Top priorities named in hearing loss research
Experts have published a list of the most urgent priorities for researching a debilitating condition that affects more than 10 million people in the UK.

Scientists get first glimpse of black hole eating star, ejecting high-speed flare
An international team of astrophysicists has for the first time witnessed a star being swallowed by a black hole and ejecting a flare of matter moving at nearly the speed of light

Whisper gallery modes in Silicon nanocones intensify luminescence
Silicon reveals new talents when reduced to nanoscopic dimensions. Silicon nanocones generate 200 times as much infrared luminescence as comparably sized nanocolumns when excited by visible light.

Insights into the 'dark zone'
Researchers at the Max Delbrück Center for Molecular Medicine in Berlin together with colleagues publish new findings on differentiation and malignant transformation of B lymphocytes.

Childhood asthma: Looking on the brighter side
The effect of a widespread genetic variant that increases the risk for childhood asthma can be neutralized.

New metric mapping top 10 European heat waves predicts strong increase in next 2 decades
Scientists have developed a new method to model heat wave magnitude that takes both the duration and the intensity of the heat wave into account.

Finding fake feedback
How can consumers, trust customer feedback posted at online shopping sites when hoping to make a purchasing decision?

Comparing therapies for a rare autoimmune disease
In the course of a study conducted throughout Germany, medical professionals have compared different treatment methods for Neuromyelitis optica, an inflammatory disease of the central nervous system.

Rapid plankton growth in ocean seen as sign of carbon dioxide loading
A microscopic marine alga is thriving in the North Atlantic to an extent that defies scientific predictions, suggesting swift environmental change as a result of increased carbon dioxide in the ocean.

Recent Western blood pressure guidelines may boost stroke risk in Asian patients
European and North American blood pressure guidelines, issued last year, may actually boost the stroke risk if used for Asian patients, particularly the elderly, suggests an expert opinion published online in the journal Heart Asia.

Recommended activity levels not achieved by obese children and those with liver disease
In a new study published today in the journal Nutrients, research from the University of Surrey and the Children's Liver Disease Foundation has found that both obese children and those with non-alcoholic fatty liver disease are not meeting the UK recommendations for a variety of vitamins and minerals.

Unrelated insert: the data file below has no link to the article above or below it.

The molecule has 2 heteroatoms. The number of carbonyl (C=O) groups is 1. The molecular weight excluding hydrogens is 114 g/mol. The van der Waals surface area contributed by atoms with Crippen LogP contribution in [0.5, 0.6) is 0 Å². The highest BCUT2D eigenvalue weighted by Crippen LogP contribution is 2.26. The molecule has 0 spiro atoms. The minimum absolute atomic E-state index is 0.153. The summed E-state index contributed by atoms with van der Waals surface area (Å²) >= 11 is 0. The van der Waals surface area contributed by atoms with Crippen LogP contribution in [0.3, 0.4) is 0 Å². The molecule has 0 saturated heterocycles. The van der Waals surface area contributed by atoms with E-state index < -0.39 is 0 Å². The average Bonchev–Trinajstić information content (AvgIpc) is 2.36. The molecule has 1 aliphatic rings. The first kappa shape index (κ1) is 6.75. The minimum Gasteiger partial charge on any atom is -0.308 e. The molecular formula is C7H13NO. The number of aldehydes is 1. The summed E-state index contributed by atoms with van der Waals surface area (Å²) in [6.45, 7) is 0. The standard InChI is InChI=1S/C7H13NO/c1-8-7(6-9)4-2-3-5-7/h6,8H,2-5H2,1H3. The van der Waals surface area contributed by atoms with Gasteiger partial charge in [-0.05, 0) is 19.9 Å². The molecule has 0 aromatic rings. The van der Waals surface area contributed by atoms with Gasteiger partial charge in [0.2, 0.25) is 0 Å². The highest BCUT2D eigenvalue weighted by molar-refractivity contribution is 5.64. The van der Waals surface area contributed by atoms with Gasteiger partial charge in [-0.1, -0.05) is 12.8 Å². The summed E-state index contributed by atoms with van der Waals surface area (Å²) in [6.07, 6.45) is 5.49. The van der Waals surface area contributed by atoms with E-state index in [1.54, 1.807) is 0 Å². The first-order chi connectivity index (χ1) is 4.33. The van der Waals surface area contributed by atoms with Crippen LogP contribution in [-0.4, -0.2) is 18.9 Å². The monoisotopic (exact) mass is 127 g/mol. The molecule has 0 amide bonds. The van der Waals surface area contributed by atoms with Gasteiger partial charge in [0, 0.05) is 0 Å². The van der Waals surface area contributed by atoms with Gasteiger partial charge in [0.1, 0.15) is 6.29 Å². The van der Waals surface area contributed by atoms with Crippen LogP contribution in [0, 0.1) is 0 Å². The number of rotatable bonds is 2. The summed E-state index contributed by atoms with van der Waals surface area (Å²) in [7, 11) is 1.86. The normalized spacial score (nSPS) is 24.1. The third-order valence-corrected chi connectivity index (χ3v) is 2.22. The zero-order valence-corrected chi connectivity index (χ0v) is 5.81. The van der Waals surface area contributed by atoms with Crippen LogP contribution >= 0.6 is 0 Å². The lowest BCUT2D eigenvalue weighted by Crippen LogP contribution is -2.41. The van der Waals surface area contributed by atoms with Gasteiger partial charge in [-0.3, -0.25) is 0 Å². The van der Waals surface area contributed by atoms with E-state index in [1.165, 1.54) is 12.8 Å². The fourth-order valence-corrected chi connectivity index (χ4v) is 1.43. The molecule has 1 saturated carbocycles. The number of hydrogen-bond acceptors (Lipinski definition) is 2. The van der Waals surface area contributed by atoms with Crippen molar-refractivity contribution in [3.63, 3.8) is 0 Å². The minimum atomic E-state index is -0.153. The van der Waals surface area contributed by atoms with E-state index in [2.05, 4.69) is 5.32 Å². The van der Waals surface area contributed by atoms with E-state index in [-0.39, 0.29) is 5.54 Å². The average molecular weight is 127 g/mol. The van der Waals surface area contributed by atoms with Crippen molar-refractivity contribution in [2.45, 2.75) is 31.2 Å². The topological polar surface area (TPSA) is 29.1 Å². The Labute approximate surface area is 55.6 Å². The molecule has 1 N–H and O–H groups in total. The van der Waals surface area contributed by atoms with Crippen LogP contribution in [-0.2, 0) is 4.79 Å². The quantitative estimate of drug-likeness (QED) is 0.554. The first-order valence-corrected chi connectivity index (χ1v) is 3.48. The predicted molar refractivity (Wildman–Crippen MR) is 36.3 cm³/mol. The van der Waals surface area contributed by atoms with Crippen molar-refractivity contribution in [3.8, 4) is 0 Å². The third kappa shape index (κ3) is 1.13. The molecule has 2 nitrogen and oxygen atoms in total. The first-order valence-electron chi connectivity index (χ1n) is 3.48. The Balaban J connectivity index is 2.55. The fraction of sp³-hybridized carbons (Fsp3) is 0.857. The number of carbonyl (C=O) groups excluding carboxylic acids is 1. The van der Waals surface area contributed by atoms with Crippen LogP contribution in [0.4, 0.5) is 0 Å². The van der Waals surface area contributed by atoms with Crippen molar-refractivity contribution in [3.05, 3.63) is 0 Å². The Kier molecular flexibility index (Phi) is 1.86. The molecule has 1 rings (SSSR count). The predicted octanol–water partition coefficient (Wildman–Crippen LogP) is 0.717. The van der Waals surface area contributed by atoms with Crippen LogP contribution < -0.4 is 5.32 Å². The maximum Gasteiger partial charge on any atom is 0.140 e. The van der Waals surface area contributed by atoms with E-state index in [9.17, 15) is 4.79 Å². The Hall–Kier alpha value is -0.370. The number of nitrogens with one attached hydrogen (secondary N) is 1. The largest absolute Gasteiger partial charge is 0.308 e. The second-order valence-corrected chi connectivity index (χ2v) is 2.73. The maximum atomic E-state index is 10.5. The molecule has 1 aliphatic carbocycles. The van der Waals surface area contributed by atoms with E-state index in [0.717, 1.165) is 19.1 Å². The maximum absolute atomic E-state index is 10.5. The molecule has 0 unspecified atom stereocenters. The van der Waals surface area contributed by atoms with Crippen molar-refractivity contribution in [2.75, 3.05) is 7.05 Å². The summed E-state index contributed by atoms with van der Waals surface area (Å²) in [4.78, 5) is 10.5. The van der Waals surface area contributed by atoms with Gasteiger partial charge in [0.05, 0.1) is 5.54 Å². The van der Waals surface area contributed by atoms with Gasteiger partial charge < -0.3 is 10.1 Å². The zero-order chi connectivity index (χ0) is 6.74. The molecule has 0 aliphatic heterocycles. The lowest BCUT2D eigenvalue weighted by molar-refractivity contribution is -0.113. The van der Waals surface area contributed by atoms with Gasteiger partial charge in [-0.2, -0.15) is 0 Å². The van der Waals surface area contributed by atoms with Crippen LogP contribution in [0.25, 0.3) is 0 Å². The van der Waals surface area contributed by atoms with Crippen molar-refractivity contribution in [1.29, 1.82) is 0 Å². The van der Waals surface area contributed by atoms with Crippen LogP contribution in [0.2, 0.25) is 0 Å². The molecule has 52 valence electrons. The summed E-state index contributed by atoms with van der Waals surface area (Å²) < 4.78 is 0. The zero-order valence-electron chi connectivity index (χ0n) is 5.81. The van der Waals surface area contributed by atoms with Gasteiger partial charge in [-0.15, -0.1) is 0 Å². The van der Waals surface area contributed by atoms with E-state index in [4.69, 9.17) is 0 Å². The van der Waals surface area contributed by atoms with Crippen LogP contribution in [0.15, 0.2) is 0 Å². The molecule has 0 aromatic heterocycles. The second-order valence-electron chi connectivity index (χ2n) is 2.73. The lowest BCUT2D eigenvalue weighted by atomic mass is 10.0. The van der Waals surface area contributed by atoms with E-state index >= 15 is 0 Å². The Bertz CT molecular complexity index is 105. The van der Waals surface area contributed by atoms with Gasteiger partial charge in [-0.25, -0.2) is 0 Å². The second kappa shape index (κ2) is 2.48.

Moonlighting molecules: Finding new uses for old enzymes
A collaboration between the University of Cambridge and MedImmune, the global biologics research and development arm of AstraZeneca, has led researchers to identify a potentially significant new application for a well-known human enzyme, which may have implications for treating respiratory diseases such as asthma.

Can Paris pledges avert severe climate change?
A study published in Science today shows that if the emission reductions pledges brought to Paris are implemented and followed by measures of equal or greater ambition, they have the potential to reduce the probability of the highest levels of warming, and increase the probability of limiting global warming to 2 degrees Celsius.

DNA sequences in GMOs: Largest database now publicly available
The JRC has published a new database, JRC GMO-Amplicons, which contains more than 240 000 DNA sequences appearing in genetically modified organisms (GMOs).

Molecular trigger for Cerebral Cavernous Malformation identified
Researchers in Italy, Germany and the United States have identified a regulatory protein crucial for the development of Cerebral Cavernous Malformation -- a severe and incurable disease mainly affecting the brain microvasculature.

Oxytocin increases social altruism
Nowadays, much emphasis is placed on sustainability. The degree to which people are willing to donate their own money for this depends on their level of oxytocin.

More than 1 in 4 older Indians on low and middling incomes have midriff bulge
More than one in four middle-aged Indians on low and middling incomes now has an unhealthy midriff bulge, with women most likely to carry a spare tire, reveal the results of a nationally representative survey, published in the online journal BMJ Open.

Mobile phone data 'predicts' wealth and poverty in Rwanda
A person's history of phone communication can be used to infer aspects of his or her socioeconomic status, a new study suggests.

Prestigious medical training awards announced
The Medical Research Council has announced it will be funding 15 PhDs at the University of Warwick over the next three years.

Rice basket study rethinks roots of human culture
The study reveals that although teaching is useful, it is not essential for cultural progress because people can use reasoning and reverse engineering of existing items to work out how to make tools.

Don't forget plankton in climate change models, says study
Globally, phytoplankton absorb as much carbon dioxide as tropical rainforests and so understanding the way they respond to a warming climate is crucial.

Doping powers new thermoelectric material
In power production, nearly two-thirds of energy input from fossil fuels is lost as waste heat.

Stem cell study paves the way for patient therapies
Stem cells that have been specifically developed for use as clinical therapies are fit for use in patients, an independent study of their genetic makeup suggests.

International disparities in measuring energy sources
As countries around the world shift toward greater use of non-fossil fuels, the wide range of methods used to set targets for remaining fossil fuel emissions and to measure results and progress is highly disparate and needs to be standardized, authors of this Policy Forum emphasize.

Increases in certain algae could impact carbon cycle
Two new studies report dramatic changes in phytoplankton abundance and nature, changes that have important implications for storing excess carbon.

Microbiologists discover enigmatic comammox microbes
Nitrification plays a key role in Earth's natural nitrogen cycle and in agriculture.